No, rename does change the whole path, just like mv would. If you want to just change the last part of the path, then you need to supply the entire path again but just change the last part. e.g. this passes: import std.file; void main() { scope(exit) if("a".exists) rmdirRecurse("a"); scope(exit) if("c".exists) rmdirRecurse("c"); mkdirRecurse("a/b"); assert("a".exists); assert(!"c".exists); assert("a/b".exists); assert(!"a/c".exists); rename("a/b", "c"); assert("a".exists); assert("c".exists); assert(!"a/b".exists); assert(!"a/c".exists); } Maybe there's another language that declares a move function and a rename function like you describe, but POSIX has rename for C and mv for shell, and both of them change the whole path, and on POSIX systems, D has just wrapped the POSIX rename function, so its behavior is the same. http://www.unix.com/man-page/FreeBSD/2/rename/ https://linux.die.net/man/2/rename - Jonathan M Davis
Feb 17
prev sibling parent reply Chris <wendlec tcd.ie> writes:
On Thursday, 16 February 2017 at 17:06:30 UTC, Jonathan M Davis 
wrote:
 Well, there's zero difference between renaming the file or 
 directory and moving it. It's simply a difference in name. 
 rename actually comes from POSIX, where rename is used in C 
 code, and mv is used in the shell. So, I guess that you can 
 blame POSIX. But there really isn't any reason to have a mv or 
 move function in addition to rename.
`mv` or `move` would be more intuitive. I actually looked for names similar to the operations available in the shell (cp/copy, mv/move). It took me a few minutes to realize I had to use `rename` (which is poorly documented). But it is counter-intuitive. When you use a GUI, `rename` doesn't change the location. `rename` is a bit "techy", you have to go "wait a minute, when you think about it, rename should do the same". But that's not good enough for a library function. One of D's slogans is `simple things should be simple`, so moving a file should be `move(dir, toDir)`. Seriously, you don't want to spend much time on stuff like that.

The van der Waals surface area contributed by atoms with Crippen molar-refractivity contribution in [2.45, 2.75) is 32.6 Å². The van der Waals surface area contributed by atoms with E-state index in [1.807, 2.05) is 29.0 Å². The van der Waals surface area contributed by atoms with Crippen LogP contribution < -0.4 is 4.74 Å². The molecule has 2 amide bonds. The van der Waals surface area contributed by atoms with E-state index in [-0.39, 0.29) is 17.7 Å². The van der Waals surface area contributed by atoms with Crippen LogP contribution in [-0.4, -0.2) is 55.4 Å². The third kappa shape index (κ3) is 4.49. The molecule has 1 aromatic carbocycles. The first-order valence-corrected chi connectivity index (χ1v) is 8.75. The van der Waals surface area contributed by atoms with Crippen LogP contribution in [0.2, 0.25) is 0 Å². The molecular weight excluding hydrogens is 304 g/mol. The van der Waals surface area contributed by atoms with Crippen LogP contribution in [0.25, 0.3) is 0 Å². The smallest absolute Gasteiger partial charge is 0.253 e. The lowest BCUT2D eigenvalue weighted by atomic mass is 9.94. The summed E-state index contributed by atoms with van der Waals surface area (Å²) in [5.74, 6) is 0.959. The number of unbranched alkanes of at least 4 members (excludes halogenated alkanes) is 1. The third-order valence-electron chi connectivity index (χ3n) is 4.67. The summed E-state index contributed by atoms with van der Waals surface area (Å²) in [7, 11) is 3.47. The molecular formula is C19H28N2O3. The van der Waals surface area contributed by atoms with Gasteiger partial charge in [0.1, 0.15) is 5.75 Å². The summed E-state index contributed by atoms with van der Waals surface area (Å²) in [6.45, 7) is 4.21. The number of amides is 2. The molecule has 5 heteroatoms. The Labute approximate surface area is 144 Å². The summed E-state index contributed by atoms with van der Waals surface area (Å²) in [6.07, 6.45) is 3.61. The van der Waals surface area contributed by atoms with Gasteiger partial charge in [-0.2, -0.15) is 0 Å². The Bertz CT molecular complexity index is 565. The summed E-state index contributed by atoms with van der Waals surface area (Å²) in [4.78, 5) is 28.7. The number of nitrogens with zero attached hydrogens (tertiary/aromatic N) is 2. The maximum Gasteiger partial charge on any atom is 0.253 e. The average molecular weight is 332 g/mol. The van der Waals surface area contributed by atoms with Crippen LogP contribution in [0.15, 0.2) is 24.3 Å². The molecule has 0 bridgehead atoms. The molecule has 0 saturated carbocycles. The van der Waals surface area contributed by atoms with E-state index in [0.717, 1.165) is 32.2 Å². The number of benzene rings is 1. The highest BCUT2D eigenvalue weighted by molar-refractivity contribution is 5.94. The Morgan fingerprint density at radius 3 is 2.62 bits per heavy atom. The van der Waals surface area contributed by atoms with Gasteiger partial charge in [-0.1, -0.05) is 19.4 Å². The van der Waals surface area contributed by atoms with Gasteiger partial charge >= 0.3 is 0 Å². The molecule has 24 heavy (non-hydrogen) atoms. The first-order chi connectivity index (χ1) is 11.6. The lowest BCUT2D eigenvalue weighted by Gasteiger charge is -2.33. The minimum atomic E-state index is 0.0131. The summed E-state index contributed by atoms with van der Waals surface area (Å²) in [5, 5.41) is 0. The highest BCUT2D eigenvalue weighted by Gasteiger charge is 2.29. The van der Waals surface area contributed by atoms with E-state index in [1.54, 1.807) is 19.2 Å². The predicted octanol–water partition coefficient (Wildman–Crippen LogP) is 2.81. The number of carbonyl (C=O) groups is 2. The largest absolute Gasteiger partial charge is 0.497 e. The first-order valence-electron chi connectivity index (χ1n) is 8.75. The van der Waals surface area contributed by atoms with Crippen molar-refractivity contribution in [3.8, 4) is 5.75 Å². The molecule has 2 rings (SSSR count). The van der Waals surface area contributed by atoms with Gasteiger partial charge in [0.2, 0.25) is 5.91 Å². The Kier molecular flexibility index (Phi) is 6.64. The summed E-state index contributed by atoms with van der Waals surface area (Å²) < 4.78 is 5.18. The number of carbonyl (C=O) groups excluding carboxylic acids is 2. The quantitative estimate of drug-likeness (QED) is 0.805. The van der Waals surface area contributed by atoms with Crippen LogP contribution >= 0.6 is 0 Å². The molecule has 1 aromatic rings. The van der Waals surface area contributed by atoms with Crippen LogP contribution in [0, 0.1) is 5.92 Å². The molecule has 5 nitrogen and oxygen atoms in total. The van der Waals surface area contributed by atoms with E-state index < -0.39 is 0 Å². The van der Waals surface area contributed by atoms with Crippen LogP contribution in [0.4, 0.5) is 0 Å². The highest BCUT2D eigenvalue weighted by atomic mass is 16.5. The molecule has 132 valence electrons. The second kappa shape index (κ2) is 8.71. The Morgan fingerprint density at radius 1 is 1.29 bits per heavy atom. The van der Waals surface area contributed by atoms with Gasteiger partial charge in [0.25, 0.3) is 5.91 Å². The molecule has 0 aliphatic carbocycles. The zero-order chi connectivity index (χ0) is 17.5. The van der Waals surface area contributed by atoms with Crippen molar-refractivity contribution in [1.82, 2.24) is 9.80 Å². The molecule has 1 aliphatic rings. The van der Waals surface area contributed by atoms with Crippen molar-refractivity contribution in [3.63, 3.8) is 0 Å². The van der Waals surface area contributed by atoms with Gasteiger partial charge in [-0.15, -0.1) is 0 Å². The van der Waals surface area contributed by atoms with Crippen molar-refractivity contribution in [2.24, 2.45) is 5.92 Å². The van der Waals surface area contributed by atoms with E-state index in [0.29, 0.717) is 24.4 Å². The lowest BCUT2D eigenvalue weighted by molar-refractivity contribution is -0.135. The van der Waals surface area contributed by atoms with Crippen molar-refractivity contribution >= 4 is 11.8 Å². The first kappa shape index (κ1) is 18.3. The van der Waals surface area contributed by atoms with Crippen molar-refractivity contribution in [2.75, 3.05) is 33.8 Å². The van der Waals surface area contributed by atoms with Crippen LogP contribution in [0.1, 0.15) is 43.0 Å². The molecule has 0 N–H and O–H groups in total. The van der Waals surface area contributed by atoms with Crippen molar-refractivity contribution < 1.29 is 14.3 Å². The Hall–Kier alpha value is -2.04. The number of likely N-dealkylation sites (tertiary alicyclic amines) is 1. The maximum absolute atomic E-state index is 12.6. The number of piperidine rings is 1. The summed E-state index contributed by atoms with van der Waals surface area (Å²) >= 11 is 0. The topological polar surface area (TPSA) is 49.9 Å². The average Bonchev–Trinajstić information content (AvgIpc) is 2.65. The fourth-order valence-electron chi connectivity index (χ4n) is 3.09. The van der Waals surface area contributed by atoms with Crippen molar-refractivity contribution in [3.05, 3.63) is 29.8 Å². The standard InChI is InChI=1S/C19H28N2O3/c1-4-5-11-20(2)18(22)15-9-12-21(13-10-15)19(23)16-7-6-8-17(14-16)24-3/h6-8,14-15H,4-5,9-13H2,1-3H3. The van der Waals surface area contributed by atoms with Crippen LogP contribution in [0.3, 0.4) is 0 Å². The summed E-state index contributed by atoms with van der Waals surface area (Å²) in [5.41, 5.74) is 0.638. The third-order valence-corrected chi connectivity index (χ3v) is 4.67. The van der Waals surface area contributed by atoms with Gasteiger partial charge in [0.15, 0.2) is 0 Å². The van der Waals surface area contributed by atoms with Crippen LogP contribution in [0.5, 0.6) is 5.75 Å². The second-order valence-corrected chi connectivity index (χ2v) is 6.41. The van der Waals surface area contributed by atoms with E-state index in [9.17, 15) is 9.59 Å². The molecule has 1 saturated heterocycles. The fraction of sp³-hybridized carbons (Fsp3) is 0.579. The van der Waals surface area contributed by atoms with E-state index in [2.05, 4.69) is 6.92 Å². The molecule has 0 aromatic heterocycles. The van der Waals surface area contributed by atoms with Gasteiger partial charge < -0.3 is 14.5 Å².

If you want mv instead, just alias rename to mv.

 However, I would point out that rename has the problem (at 
 least on *nix - not sure about Windows) that it can't move 
 across filesystem boundaries. I think that at some point, an 
 alternative which did work across filesystem boundaries was 
 proposed, and that may have been called move. It's not 
 currently in Phobos though.

 - Jonathan M Davis
That is actually a bit of a problem. First, I might want to store backup files on a different device. Second, loads of applications need this nowadays to interact with MP3 players, ebook readers etc.
Feb 17
parent reply Jonathan M Davis via Digitalmars-d-learn writes:
On Friday, February 17, 2017 11:00:30 Chris via Digitalmars-d-learn wrote:
 On Thursday, 16 February 2017 at 17:06:30 UTC, Jonathan M Davis

 wrote:
 Well, there's zero difference between renaming the file or
 directory and moving it. It's simply a difference in name.
 rename actually comes from POSIX, where rename is used in C
 code, and mv is used in the shell. So, I guess that you can
 blame POSIX. But there really isn't any reason to have a mv or
 move function in addition to rename.
`mv` or `move` would be more intuitive. I actually looked for names similar to the operations available in the shell (cp/copy, mv/move). It took me a few minutes to realize I had to use `rename` (which is poorly documented). But it is counter-intuitive. When you use a GUI, `rename` doesn't change the location. `rename` is a bit "techy", you have to go "wait a minute, when you think about it, rename should do the same". But that's not good enough for a library function. One of D's slogans is `simple things should be simple`, so moving a file should be `move(dir, toDir)`. Seriously, you don't want to spend much time on stuff like that.